Keywords: Intraoperative angiography, medical imaging, real-time visualization, vascular surgery, neurosurgery, contrast dye, imaging equipment, real-time assessment, complications, outcomes, access, transfemoral approach, transradial access, transulnar access, safety, efficacy, prone position, indocyanine green, arteriovenous malformation, aneurysm, arteriovenous fistula, surgical microscope, robotic c-arm, risk-benefit analysis.

Intraoperative angiography is a medical imaging technique that is performed during surgery to visualize blood vessels in real time. It is particularly useful in various surgical procedures, especially those involving vascular surgery and neurosurgery. The goal of intraoperative angiography is to assess the patency, location, and integrity of blood vessels and make necessary adjustments or corrections during the surgical procedure.

Here’s how intraoperative angiography works:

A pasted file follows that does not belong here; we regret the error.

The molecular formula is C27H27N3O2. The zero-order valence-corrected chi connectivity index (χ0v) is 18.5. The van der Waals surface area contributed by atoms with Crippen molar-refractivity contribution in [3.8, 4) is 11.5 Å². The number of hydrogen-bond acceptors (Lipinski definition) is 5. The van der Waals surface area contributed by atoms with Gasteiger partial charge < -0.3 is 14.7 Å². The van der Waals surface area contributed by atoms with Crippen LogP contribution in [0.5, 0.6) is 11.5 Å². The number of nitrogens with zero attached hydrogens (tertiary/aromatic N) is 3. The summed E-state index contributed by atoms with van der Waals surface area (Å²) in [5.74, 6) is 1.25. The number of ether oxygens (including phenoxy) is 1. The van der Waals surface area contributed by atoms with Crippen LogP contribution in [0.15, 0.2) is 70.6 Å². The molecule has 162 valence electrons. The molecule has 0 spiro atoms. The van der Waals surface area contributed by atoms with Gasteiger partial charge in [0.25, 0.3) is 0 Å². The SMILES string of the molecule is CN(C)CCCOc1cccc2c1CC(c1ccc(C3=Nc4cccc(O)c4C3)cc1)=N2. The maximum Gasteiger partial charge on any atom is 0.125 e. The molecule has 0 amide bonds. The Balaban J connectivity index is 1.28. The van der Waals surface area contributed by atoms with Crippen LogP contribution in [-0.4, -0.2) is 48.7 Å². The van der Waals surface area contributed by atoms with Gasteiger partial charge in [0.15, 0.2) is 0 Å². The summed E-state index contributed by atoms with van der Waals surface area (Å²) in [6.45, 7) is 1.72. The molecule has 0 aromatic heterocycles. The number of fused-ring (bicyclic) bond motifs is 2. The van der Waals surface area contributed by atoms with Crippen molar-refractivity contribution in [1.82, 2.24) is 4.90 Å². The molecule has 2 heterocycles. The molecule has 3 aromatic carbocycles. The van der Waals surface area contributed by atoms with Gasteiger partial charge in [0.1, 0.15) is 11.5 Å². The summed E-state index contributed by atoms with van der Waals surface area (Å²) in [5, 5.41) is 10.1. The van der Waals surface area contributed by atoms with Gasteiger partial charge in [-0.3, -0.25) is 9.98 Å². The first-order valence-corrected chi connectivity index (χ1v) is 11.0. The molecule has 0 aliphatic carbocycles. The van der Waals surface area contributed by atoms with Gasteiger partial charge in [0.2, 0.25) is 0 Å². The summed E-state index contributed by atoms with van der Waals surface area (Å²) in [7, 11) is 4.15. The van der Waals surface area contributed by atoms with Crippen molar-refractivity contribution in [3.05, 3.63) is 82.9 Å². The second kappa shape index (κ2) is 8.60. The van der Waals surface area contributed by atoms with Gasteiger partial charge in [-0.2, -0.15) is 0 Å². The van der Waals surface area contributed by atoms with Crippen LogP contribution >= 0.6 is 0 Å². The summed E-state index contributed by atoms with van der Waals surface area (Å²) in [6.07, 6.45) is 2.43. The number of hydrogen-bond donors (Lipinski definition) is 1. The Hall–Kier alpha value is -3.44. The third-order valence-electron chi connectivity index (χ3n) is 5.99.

Preparation: Before the surgery, the patient may be prepared by injecting a contrast dye into the bloodstream. This dye helps to make the blood vessels more visible on X-ray or fluoroscopy images.

Imaging Equipment: During the surgery, the surgeon uses specialized imaging equipment such as a C-arm fluoroscopy machine or a mobile angiography unit. The C-arm is a movable X-ray machine that can be positioned over the surgical area to capture real-time images.

Real-Time Imaging: The surgeon or a radiologic technologist can take X-ray images or perform fluoroscopy (continuous X-ray imaging) to visualize the blood vessels. The contrast dye in the bloodstream makes the vessels stand out on the images.

Assessment: Intraoperative angiography allows the surgeon to assess the blood flow, detect any obstructions or abnormalities, and ensure that the surgical procedure is proceeding as planned. For example, in vascular surgery, it can help identify stenoses (narrowing of blood vessels) or blockages.